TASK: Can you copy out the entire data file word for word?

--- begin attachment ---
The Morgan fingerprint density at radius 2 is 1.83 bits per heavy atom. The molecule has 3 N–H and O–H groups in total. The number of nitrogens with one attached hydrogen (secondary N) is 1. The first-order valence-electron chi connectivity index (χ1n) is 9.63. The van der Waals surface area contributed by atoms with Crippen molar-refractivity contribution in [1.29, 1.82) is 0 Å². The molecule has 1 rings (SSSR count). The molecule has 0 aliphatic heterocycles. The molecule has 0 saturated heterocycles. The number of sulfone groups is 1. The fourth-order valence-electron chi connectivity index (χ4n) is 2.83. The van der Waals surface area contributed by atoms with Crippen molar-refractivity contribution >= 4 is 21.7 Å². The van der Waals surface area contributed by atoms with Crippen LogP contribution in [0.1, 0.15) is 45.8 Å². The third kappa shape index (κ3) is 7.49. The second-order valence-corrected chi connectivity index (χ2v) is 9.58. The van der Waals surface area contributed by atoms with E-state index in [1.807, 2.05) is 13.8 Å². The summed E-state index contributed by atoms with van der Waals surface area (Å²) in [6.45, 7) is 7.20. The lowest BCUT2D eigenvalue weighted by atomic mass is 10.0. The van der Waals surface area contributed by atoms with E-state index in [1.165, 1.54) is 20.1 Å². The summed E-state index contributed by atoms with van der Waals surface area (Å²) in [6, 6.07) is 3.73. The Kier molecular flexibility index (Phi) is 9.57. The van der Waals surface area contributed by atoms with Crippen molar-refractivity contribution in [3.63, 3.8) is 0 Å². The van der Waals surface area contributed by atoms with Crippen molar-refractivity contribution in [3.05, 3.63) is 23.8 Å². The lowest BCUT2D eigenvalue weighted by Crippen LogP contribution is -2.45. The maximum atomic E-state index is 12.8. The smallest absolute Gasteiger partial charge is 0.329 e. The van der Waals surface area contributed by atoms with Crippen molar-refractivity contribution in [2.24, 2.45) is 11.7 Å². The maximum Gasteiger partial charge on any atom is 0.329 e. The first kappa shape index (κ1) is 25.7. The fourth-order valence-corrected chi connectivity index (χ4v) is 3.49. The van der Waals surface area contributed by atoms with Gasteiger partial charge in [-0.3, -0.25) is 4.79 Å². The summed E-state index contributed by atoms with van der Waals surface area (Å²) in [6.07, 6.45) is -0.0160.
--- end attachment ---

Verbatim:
The Morgan fingerprint density at radius 2 is 1.83 bits per heavy atom. The molecule has 3 N–H and O–H groups in total. The number of nitrogens with one attached hydrogen (secondary N) is 1. The first-order valence-electron chi connectivity index (χ1n) is 9.63. The van der Waals surface area contributed by atoms with Crippen molar-refractivity contribution in [1.29, 1.82) is 0 Å². The molecule has 1 rings (SSSR count). The molecule has 0 aliphatic heterocycles. The molecule has 0 saturated heterocycles. The number of sulfone groups is 1. The fourth-order valence-electron chi connectivity index (χ4n) is 2.83. The van der Waals surface area contributed by atoms with Crippen molar-refractivity contribution >= 4 is 21.7 Å². The van der Waals surface area contributed by atoms with Crippen LogP contribution in [0.1, 0.15) is 45.8 Å². The third kappa shape index (κ3) is 7.49. The second-order valence-corrected chi connectivity index (χ2v) is 9.58. The van der Waals surface area contributed by atoms with E-state index in [1.807, 2.05) is 13.8 Å². The summed E-state index contributed by atoms with van der Waals surface area (Å²) in [6.45, 7) is 7.20. The lowest BCUT2D eigenvalue weighted by atomic mass is 10.0. The van der Waals surface area contributed by atoms with E-state index in [1.165, 1.54) is 20.1 Å². The summed E-state index contributed by atoms with van der Waals surface area (Å²) in [6, 6.07) is 3.73. The Kier molecular flexibility index (Phi) is 9.57. The van der Waals surface area contributed by atoms with Crippen molar-refractivity contribution in [3.63, 3.8) is 0 Å². The van der Waals surface area contributed by atoms with Crippen molar-refractivity contribution in [3.05, 3.63) is 23.8 Å². The lowest BCUT2D eigenvalue weighted by Crippen LogP contribution is -2.45. The maximum atomic E-state index is 12.8. The smallest absolute Gasteiger partial charge is 0.329 e. The van der Waals surface area contributed by atoms with Crippen molar-refractivity contribution in [2.24, 2.45) is 11.7 Å². The maximum Gasteiger partial charge on any atom is 0.329 e. The first kappa shape index (κ1) is 25.7. The fourth-order valence-corrected chi connectivity index (χ4v) is 3.49. The van der Waals surface area contributed by atoms with Gasteiger partial charge in [-0.3, -0.25) is 4.79 Å². The summed E-state index contributed by atoms with van der Waals surface area (Å²) in [6.07, 6.45) is -0.0160.